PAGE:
I, Steve Cowper, Governor of the State of Alaska, under the authority granted by Article III of the Alaska constitution and by Alaska Statute 44.17.060, hereby establish the Policy of the State of Alaska on Existence of Tribes in Alaska.
In order to clarify the State’s position and to insure that Alaskan Natives receive the recognition to which they are entitled, the State adopts the following policy on recognition of tribes in Alaska.
Tribes exist in Alaska. The State believes that Native Alaskan tribes exist within Alaska, both on our only federally recognized reservation (the Metlakatla Indian Community on Annette Island), and in other communities. We contend that many Native Alaskan groups could qualify for tribal recognition under federal law, although some would not. The State realizes that the existing federal tribal acknowledgment process is complex and time-consuming, and in many instances is not well suited for use by Alaskan Native tribes. We think that it would be unfair and overly legalistic for the state to treat as tribes only those Native groups that have actually gone through the detailed and complicated federal recognition process. The State believes that it should treat as a tribe any Alaskan Native group that could qualify, even if it has not actually gone through the formal process. The State will treat as a tribe any Alaskan Native group that meets the common sense of the word. For example, we believe that the Native residents of a majority of communities listed as a Native village in the Alaska Native Claims Settlement Act (ANCSA) should be considered a tribe. Although some Native organizations are not tribes–it would be contrary to the intent of Congress, for example, to treat ANCSA corporations as tribes–we believe Native groups should be accorded the dignity of being treated as tribes whenever possible.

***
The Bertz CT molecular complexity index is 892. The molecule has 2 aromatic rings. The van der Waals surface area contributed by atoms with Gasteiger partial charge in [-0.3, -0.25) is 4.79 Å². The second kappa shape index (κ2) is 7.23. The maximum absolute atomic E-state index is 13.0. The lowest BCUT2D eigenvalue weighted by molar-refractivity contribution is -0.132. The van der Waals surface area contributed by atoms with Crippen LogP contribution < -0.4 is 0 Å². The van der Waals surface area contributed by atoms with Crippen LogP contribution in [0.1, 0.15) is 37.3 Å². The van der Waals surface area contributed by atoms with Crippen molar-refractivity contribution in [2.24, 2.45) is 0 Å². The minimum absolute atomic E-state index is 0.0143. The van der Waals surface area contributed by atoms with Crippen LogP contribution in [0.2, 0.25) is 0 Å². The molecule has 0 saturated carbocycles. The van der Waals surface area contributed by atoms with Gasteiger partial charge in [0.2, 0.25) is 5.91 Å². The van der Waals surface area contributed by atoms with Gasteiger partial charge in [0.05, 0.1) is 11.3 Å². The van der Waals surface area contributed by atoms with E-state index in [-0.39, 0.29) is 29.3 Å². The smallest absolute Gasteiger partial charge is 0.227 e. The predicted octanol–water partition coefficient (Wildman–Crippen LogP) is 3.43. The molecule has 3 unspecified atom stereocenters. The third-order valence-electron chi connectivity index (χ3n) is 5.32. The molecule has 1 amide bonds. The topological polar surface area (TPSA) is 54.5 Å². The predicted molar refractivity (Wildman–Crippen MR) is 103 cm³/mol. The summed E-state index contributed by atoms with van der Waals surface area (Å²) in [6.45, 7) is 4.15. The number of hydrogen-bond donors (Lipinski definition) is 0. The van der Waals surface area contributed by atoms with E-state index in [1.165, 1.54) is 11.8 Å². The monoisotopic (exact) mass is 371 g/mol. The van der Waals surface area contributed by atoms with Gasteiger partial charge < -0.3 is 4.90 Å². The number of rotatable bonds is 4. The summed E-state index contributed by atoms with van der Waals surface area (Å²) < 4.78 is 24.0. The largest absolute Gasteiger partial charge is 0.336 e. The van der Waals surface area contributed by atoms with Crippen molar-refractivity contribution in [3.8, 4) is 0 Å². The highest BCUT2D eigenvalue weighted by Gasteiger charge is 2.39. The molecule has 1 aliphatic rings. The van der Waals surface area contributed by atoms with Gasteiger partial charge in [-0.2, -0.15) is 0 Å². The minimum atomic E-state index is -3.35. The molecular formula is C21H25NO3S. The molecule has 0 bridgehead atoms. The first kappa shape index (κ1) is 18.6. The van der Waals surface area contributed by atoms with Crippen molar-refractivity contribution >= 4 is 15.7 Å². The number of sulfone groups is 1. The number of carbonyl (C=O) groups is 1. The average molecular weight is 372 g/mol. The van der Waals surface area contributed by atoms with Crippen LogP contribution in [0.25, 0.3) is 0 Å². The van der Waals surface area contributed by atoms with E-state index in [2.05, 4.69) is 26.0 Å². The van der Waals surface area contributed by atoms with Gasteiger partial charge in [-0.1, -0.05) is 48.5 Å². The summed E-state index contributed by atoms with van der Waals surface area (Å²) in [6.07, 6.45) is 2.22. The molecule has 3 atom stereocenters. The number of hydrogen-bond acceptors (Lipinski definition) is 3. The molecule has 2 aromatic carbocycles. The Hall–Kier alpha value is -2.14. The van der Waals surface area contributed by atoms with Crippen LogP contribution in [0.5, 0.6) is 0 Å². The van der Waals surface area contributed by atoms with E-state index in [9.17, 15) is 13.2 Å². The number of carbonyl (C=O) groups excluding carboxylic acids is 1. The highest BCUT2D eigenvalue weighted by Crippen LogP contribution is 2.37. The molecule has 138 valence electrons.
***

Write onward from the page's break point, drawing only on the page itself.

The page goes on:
The powers of Alaskan Native tribes. All tribes have some powers, whether they occupy reservations or not. The extent of the powers of off-reservation tribes is not fully defined in the law, but it includes the right to define the tribe’s own membership and to regulate its own purely internal affairs. A tribe will also have any powers expressly granted to it by the federal government, such as in the Indian Child Welfare Act, whether or not it occupies a reservation.
The State also believes that certain powers belong only to tribes that occupy reservations. For example, outside of a reservation, a tribe may not exclude non-members or regulate their affairs, or regulate resources that belong to all Alaskans, such as fish and game, or give its members immunity from state laws. When the state treats a Native group outside of a reservation as a tribe, it does not recognize that the tribe has the governmental powers of a tribe on a reservation. Whether governmental powers exist in a tribe in any particular instance is a completely separate question from tribal status.
This order takes effect on the 10th, day of September, 1990.
DATED at Juneau, Alaska, this 10th day of September, 1990.
By: S/S Steve Cowper
Governor of the State of Alaska